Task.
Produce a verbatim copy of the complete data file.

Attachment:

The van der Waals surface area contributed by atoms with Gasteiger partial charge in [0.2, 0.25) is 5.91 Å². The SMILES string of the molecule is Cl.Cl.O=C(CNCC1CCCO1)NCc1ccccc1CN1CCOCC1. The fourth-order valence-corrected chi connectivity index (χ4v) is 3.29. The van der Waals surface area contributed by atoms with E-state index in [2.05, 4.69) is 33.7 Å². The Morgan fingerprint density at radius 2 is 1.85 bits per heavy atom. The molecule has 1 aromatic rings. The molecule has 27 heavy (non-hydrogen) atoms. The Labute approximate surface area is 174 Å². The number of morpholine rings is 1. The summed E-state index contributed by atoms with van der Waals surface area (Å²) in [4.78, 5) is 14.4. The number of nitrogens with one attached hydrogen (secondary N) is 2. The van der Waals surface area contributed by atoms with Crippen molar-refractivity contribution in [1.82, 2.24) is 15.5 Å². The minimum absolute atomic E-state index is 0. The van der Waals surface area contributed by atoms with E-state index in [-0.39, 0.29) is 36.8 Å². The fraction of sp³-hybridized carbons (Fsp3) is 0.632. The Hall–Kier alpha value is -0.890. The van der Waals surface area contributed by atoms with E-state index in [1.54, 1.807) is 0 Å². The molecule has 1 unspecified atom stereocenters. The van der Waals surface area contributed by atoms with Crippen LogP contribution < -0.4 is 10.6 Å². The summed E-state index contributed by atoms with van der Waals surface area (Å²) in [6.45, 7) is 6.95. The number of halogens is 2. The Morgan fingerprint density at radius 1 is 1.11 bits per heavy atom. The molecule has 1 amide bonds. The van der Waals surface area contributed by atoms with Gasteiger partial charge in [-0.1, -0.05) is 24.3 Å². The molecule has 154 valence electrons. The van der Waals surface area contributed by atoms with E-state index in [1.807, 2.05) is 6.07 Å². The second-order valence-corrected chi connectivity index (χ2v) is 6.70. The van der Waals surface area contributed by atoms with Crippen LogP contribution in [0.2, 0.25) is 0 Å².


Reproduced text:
The van der Waals surface area contributed by atoms with Gasteiger partial charge in [0.2, 0.25) is 5.91 Å². The SMILES string of the molecule is Cl.Cl.O=C(CNCC1CCCO1)NCc1ccccc1CN1CCOCC1. The fourth-order valence-corrected chi connectivity index (χ4v) is 3.29. The van der Waals surface area contributed by atoms with E-state index in [2.05, 4.69) is 33.7 Å². The Morgan fingerprint density at radius 2 is 1.85 bits per heavy atom. The molecule has 1 aromatic rings. The molecule has 27 heavy (non-hydrogen) atoms. The Labute approximate surface area is 174 Å². The number of morpholine rings is 1. The summed E-state index contributed by atoms with van der Waals surface area (Å²) in [4.78, 5) is 14.4. The number of nitrogens with one attached hydrogen (secondary N) is 2. The van der Waals surface area contributed by atoms with Crippen molar-refractivity contribution in [1.82, 2.24) is 15.5 Å². The minimum absolute atomic E-state index is 0. The van der Waals surface area contributed by atoms with E-state index in [-0.39, 0.29) is 36.8 Å². The fraction of sp³-hybridized carbons (Fsp3) is 0.632. The Hall–Kier alpha value is -0.890. The van der Waals surface area contributed by atoms with E-state index in [1.54, 1.807) is 0 Å². The molecule has 1 unspecified atom stereocenters. The van der Waals surface area contributed by atoms with Crippen LogP contribution < -0.4 is 10.6 Å². The summed E-state index contributed by atoms with van der Waals surface area (Å²) in [6.45, 7) is 6.95. The number of halogens is 2. The Morgan fingerprint density at radius 1 is 1.11 bits per heavy atom. The molecule has 1 amide bonds. The van der Waals surface area contributed by atoms with Gasteiger partial charge in [-0.1, -0.05) is 24.3 Å². The molecule has 154 valence electrons. The van der Waals surface area contributed by atoms with E-state index in [1.807, 2.05) is 6.07 Å². The second-order valence-corrected chi connectivity index (χ2v) is 6.70. The van der Waals surface area contributed by atoms with Crippen LogP contribution in [0.2, 0.25) is 0 Å².